Give to support the continued work of the many life-changing ministries of the Church of the Brethren.

Like Abraham and Esther, we have the choice to remain where we are or to follow where God is leading. While it would be easier to carry on in 2015 just as we did in 2014, God may be challenging us to do something new. May we listen to the Spirit of God, step forward in faith, and trust God to guide our steps in the coming year.

(Read this issue of eBrethren)

Great things in 2014

From all of the staff, volunteers, and Mission and Ministry Board members of the Church of the Brethren, Merry Christmas and Happy New Year. Photo by Cheryl Brumbaugh-Cayford

From all of the staff, volunteers, and Mission and Ministry
Board members of the Church of the Brethren,
Merry Christmas and Happy New Year.
Photo by Cheryl Brumbaugh-Cayford

Thank you for praying, serving, giving to support the Church of the Brethren in 2014. There are many things that we were able to do together:

2,390 students, advisers, staff, and volunteers attended National Youth Conference (and 19 from international Brethren groups).

123 volunteers served 248,720 hours at Brethren Volunteer Service projects.

9 Ministry Summer Service interns explored their vocations in ministry placements across the country.

Volunteers maintained a Brethren presence in 9 different countries.

Over 377 deacons and church leaders attended 9 deacon training events.

19 BVS volunteers served at international projects, and 11 international students served in the US.

98 individuals participated in the Church Planting Conference.

152 Global Mission Advocates are now connected to the network.

165 individuals attended 4 Intercultural Ministry related events.

140 participants served at 8 workcamps.

83 congregations began or continued participating in the Vital Ministry Journey.

62 individuals represented 13 districts at Young Adult Conference.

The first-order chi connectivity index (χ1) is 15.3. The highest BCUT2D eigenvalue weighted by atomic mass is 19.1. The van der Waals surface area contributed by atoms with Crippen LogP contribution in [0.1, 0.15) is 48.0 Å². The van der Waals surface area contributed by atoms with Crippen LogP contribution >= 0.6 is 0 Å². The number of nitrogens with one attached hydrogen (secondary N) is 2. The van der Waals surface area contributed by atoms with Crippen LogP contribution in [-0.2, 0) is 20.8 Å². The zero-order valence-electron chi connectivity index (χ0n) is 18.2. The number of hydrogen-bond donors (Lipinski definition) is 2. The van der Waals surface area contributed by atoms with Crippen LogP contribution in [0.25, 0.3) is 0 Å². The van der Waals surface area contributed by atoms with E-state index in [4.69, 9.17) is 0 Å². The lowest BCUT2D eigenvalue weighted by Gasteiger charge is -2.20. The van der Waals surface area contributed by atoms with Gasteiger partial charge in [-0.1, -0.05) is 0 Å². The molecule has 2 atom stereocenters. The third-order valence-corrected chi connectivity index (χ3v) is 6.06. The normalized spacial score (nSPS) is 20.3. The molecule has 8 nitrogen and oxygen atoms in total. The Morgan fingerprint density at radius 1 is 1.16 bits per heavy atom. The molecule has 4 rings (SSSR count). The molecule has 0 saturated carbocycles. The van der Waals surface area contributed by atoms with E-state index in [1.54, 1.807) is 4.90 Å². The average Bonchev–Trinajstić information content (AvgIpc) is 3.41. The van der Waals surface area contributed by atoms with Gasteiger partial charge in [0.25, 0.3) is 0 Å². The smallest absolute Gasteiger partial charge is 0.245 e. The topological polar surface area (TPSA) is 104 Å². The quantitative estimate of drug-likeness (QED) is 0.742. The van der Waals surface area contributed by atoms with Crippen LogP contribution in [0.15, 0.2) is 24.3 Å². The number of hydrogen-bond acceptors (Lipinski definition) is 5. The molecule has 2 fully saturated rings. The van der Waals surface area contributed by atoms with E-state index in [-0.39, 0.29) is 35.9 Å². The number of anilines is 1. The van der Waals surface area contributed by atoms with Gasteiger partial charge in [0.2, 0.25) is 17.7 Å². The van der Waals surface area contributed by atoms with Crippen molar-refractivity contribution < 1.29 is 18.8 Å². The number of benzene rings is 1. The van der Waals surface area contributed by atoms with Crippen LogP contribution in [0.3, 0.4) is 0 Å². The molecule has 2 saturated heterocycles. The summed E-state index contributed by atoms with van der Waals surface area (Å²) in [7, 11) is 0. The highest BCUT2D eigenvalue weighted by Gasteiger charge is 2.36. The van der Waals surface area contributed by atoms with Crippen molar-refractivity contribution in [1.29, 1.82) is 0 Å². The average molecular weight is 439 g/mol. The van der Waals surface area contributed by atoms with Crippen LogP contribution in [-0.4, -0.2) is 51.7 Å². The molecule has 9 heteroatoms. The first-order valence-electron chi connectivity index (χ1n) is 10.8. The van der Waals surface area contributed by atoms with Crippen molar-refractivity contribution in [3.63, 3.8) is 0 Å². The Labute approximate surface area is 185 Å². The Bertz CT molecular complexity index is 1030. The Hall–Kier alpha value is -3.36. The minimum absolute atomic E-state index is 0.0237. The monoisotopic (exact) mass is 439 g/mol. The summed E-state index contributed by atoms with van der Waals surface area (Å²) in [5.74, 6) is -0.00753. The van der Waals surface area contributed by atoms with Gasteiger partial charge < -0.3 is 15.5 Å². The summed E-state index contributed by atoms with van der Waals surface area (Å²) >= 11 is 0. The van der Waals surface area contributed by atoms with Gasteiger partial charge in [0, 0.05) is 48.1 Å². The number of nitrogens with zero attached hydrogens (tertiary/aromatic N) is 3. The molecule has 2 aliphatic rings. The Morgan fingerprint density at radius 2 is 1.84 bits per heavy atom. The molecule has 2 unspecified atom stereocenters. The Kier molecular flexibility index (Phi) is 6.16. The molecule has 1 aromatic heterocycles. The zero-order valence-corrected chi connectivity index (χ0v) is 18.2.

3 Mission and Ministry Board meetings were held and 3 new members were welcomed.

684 congregations financially supported the Church of the Brethren.

151 donors gave to the core ministries of the Church of the Brethren for the first time.

And so much more!

Thank you for generously giving to your church. Your faithful support is inspiring, and ensures that the many life-changing, loving-giving ministries of the Church of the Brethren will continue into the future.

If you are excited about or have been blessed by the ministries of the Church of the Brethren, support them at www.brethren.org/give .

(Read this issue of eBrethren)

NYC-bound

The youth group held a carwash to fundraise for National Youth Conference. Each is excited to join a multitude of Church of the Brethren youth at NYC. Photos by Daniel D'Oleo

The youth group held a carwash to fundraise for National Youth Conference.
Each is excited to join a multitude of Church of the Brethren youth at NYC.
Photos by Daniel D’Oleo

By Gimbiya Kettering, Intercultural Ministries coordinator

Five years ago, Daniel D’Oleo and Dava Hensley met over a shared vision. As Church of the Brethren pastors (one of a new Spanish-speaking congregation, the other of an established “Anglo” one) they had decided to share a building. They discussed the practical details about shared space, utilities, and timing of events, and trusted that the Spirit would move in their midst. But neither could foresee how deeply Roanoke First Church of the Brethren and Roanoke Renacer would unite in their shared space. They certainly couldn’t have imagined how it would impact their youth.

Just over a year ago, the two youth groups decided to merge into one, big, multicultural crowd. The youth quickly bonded, and the groups became woven together into an inseparable mix. What started as a practical consideration of resources was revealed to be the Spirit of God blessing a vibrant gathering of young people.

There was just one problem: Roanoke First Church of the Brethren had been raising and saving money to send “their” youth to National Youth Conference since 2010, but the new, combined group was much larger than they had planned. Roanoke Renacer had not had as much time to plan for the conference, so they couldn’t send all the youth who came from that congregation.

Separating the youth group was unthinkable, so the two congregations combined their resources and the youth began joint fundraising in earnest. Between carwashes and luncheons, camping en route to save money on the trip to Colorado, and scholarships from Congregational Life Ministries, they made their goal. All the youth from Roanoke Renacer and First Church of the Brethren, as one large group, are NYC-bound.

For some, attending NYC will be a continuation of a faith and family tradition. For others, it will be the first time anyone from their family will have attended. Regardless of their history, each is excited to join a multitude of Church of the Brethren youth at National Youth Conference. And all are excited to do so together, as one, big, beautiful group, born of a shared vision, moved by the Spirit.

National Youth Conference is July 19-24. Register at www.brethren.org/nyc .

(Read this issue of eBrethren)